Both Karin and the volcano undergo fascinating transformations. The first transformation is linked to religious overtones that effectively change the manner in which the film is viewed and ultimately understood. (They are in harsh contrast with its neo-realistic qualities). The second mirrors Karin's behavior. At first calm and seemingly willing to coexist with the fishermen, the volcano suddenly comes alive and then nearly destroys the tiny village.

The message of the film is that life is unpredictable and frequently demanding painful sacrifices. It feels terribly relevant today, when so many women like Bergman's Karin are willing to risk a lot, or everything, when promised a better future.

Three official versions of Stromboli exist, but according to film scholar Elena Dagrada, an expert on Rossellini's films with Bergman, none can be considered official or complete. They are: RKO's American version which was released in 1950, a longer international version which was shown at the Venice Film Festival in 1950, and the slightly shorter Italian-language version, Stromboli terra di Dio, which was released in Italian cinemas.

Criterion's Blu-ray release contains two versions of the film: the English-language version, Stromboli, which runs at approximately 106 minutes, and the Italian-language version, Stromboli terra di Dio, which runs at approximately 100 minutes.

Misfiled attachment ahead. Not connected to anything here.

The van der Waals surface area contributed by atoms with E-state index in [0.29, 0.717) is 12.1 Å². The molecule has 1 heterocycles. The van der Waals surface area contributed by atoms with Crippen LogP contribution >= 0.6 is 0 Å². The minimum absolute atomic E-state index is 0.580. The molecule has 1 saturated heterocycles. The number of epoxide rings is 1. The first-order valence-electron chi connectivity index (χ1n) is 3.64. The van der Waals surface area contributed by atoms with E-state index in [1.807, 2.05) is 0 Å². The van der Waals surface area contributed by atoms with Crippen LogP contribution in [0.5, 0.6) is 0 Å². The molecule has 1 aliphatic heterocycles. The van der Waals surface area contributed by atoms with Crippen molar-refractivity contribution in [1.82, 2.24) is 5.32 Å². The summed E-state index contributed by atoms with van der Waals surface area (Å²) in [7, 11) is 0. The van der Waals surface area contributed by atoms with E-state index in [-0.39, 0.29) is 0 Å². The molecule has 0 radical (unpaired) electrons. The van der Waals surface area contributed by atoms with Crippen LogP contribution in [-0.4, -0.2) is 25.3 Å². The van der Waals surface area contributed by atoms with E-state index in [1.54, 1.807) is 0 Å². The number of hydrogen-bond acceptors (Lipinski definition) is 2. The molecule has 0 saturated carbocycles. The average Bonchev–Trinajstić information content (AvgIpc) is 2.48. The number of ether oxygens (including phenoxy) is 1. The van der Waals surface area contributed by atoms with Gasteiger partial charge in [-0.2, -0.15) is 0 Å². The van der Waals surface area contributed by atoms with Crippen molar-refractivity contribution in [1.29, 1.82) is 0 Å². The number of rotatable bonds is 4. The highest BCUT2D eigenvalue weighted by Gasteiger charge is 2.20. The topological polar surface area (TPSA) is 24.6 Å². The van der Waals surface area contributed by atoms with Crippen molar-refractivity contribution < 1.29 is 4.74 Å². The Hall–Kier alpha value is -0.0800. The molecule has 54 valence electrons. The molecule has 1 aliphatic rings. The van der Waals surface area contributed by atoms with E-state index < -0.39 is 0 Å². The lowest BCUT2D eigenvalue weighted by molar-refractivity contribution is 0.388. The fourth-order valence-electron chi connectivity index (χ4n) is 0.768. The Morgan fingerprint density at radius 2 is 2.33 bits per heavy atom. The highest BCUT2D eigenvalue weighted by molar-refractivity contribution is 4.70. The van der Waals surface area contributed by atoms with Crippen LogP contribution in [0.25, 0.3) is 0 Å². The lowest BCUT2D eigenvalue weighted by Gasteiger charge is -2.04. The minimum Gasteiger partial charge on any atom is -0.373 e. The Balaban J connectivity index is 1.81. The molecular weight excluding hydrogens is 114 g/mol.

Criterion's Blu-ray release of Roberto Rossellini's Stromboli, a film which has not been easy to see on this side of the Atlantic for years, is a revelation. It contains two versions of the film both of which have been restored and look very good. As far as I am concerned, Criterion's 3 Films by Roberto Rossellini Starring Ingrid Bergman box set is one of the year's must-own releases.

Labels: drama

Blogger’s comment: After the end of WW II, Italian neo-realist director Roberto Rossellini made two films, Rome, Open City (1945) and Paisan (1946). Ingrid Bergman saw them, and having grown bored with Hollywood-style filmmaking, wrote to Rossellini and offered her services as an actress. Rossellini came to California, met Bergman and her surgeon husband Petter Lindstrom, and decided to cast her in his upcoming film Stromboli. Filming began in 1948 on the volcanic island of Stromboli, northeast of Sicily, using a largely amateur cast and without a shooting script, on a tiny island with an active volcano and without electricity or water. Despite the harsh filming conditions (one crew member died during filming), Bergman and Rossellini began a passionate love affair, resulting in Bergman’s pregnancy. Divorce and proxy marriage followed, and son Roberto was joined by twin daughters Isabella and Ingrid Rossellini. The marriage and filmmaking relationship lasted eight years and ended in divorce.

While Stromboli is interesting from an historical perspective, Rossellini’s neo-realistic style of making movies, using an amateur cast and no script, eventually proved to be not Bergman’s style.

Personally, I find the film dated and unapproachable, the ending totally unsatisfying and a complete waste of Ingrid Bergman’s incredible talent, and I award the film 3 stars out of a possible 5 stars.